When I began teaching university courses on the Shoah, most of my students had a direct personal stake in the subject. I was on the east coast of the United States, teaching at a mid-sized state university with relatively few Jewish students. A disproportionate number of them found their way into my courses.
By the end of each term, many students would have identified themselves as having a special connection to what we were studying. Among those were children of Holocaust survivors, and children of German or other national descent whose parents’ activities during the war were ambiguous or unspoken. The students were drawn to learn about the past, but also, in some sense, to probe important questions about themselves and the familial, cultural, and religious legacies that had been passed on – or deliberately not passed on – to them. They wanted to better understand their parents and their family dynamics that had shaped them, and to be accountable, one way or another, for the past.
That sense of personal and direct investment in studying the Shoah intensified when I began to teach in Canada. The percentage of Jews who are descendants of Holocaust survivors here is far greater than in the United States. In large numbers, the Jewish students in my courses were children, and then grandchildren, of survivors. And many of the non-Jewish students traced their families to European countries implicated, one way or another, in the Nazi genocide.
Now, more that 75 years after the events of the Shoah, in a different millennium, many of us engaged in Holocaust education at different levels and contexts sometimes wonder how long student interest in courses on the Shoah will persist. At what point will students see this terrible part of the past as – to use Primo Levi’s poignant phrase – “distant, blurred, historical”?
This question is intensified in view of the ways in which immigration to Canada has reshaped the demographics of this country and its cities. These shifts are mirrored in student populations at our universities. These days, many Canadian students are immigrants themselves, or children of recent immigrants. Some are refugees from dangerous and difficult places. Often their inherited memories and traditions have little to do with Europe and its fraught history. There is, perhaps, no innate reason why contemplating this abysmal slice of the past would compel them, would speak to what they contend with in their own lives, their own world.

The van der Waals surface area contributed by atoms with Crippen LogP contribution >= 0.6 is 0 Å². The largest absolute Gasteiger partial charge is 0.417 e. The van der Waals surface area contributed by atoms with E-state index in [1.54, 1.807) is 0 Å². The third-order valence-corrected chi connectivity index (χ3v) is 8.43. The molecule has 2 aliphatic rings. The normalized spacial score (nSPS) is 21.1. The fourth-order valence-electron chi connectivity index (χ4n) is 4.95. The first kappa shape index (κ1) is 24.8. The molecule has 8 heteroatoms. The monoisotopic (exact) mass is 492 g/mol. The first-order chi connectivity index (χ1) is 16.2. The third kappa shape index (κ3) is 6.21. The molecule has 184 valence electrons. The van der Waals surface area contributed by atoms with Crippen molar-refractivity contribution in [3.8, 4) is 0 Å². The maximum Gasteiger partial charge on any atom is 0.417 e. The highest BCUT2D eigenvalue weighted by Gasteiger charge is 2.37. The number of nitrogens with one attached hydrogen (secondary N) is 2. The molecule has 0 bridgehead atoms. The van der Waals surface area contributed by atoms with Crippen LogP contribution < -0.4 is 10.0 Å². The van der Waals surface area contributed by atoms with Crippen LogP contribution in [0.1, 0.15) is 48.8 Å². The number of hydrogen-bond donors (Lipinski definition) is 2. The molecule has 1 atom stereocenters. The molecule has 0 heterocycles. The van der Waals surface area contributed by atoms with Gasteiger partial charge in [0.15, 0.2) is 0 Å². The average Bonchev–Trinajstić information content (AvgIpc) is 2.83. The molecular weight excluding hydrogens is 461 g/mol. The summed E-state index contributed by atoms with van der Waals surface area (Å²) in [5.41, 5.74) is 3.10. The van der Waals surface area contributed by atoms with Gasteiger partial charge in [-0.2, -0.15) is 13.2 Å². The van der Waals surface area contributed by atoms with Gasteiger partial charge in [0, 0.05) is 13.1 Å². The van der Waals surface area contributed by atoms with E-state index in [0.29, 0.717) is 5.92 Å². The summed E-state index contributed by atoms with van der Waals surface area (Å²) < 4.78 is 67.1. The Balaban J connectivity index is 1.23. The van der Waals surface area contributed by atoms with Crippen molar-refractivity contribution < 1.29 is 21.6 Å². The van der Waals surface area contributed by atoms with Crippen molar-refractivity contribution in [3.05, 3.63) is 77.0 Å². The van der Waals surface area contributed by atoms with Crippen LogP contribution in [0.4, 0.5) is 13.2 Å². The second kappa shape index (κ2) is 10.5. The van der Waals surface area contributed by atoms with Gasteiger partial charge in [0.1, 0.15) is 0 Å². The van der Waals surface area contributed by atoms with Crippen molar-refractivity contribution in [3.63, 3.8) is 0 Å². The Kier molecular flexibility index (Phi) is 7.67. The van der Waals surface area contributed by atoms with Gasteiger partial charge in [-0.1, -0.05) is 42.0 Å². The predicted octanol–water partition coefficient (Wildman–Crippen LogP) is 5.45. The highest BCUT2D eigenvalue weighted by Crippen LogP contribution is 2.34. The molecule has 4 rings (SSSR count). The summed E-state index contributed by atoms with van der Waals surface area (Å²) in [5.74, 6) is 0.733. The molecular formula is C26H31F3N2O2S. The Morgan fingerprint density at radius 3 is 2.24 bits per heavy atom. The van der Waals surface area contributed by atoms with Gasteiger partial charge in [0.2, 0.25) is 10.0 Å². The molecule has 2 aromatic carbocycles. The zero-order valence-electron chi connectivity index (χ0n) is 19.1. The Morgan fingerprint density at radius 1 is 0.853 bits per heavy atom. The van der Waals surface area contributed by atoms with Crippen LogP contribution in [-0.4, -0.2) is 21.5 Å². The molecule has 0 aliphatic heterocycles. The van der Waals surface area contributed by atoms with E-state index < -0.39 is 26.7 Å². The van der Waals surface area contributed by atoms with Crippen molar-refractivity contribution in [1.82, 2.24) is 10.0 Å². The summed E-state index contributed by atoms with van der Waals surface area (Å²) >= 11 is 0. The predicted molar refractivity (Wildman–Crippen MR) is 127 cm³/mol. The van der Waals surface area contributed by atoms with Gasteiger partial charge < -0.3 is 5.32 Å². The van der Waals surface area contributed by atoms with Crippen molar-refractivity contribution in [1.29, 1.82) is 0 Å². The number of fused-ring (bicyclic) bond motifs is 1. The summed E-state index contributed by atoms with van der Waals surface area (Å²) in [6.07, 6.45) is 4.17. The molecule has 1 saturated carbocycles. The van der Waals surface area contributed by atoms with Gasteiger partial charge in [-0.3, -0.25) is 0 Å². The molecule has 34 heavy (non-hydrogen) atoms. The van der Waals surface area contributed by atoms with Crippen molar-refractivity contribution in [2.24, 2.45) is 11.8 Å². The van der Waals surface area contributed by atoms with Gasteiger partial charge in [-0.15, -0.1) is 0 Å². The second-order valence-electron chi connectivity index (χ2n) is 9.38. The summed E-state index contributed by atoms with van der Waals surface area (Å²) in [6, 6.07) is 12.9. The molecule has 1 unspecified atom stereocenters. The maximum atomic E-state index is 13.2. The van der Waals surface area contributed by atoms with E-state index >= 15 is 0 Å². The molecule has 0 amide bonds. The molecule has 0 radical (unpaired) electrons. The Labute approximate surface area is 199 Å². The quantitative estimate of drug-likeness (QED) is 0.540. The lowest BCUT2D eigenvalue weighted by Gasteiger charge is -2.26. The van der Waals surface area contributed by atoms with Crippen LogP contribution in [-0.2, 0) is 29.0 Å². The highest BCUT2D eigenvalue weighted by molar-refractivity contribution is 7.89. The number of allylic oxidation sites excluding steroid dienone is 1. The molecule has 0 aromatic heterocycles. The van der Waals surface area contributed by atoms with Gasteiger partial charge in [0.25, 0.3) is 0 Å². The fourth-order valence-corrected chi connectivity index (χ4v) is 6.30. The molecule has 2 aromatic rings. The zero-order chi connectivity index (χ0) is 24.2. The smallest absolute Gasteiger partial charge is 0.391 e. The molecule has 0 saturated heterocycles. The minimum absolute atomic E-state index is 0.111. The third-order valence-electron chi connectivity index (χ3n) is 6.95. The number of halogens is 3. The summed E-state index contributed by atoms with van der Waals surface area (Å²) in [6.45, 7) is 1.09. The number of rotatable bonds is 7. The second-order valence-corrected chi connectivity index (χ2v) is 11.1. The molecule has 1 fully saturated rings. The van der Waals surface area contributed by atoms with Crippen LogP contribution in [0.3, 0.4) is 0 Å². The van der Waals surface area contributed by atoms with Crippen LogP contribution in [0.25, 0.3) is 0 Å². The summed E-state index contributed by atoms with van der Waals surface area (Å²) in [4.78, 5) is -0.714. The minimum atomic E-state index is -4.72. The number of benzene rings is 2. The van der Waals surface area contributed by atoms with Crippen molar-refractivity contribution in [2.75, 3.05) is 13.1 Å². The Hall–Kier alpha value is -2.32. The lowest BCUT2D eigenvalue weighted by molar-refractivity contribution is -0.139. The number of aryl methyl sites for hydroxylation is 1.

Yet, judging not only by my own courses but by those offered by colleagues at other universities, there is little evidence that interest in the Shoah has diminished. The demographics of the students who take my courses has surely expanded over time. So many of them come from families grappling with the upheaval and diminished circumstances of immigration. While the Shoah is not their history, it speaks powerfully to them. Many contend personally with prejudice linked to ethnicity, gender, place of origin, social class. The danger of otherness speaks directly to them.
Because what they learn of the Shoah connects to issues in their own cultural memory, they zero in on the fraught psychological and ethical issues raised by the Holocaust. They feel compassion and connection with the Jewish experience, and they draw links with their own inherited issues, and place it in wider context.
Over time, I have taught – and learned from – students who share their own background. Many recount family stories of refugee camps, prisons, genocides. Some of my students come from families who survived the Rwandan genocide. Several students have told me that, as Kurds, they identify deeply with the Jewish people, because, as people without a land of their own, they understand the perils of existing only as a minority culture, without a homeland of one’s own.
The issues we discuss in class – trauma, memory, commemoration, justice, power, accountability – help them to probe their own lives, and also to reach compassionately to other people’s experiences and cultures.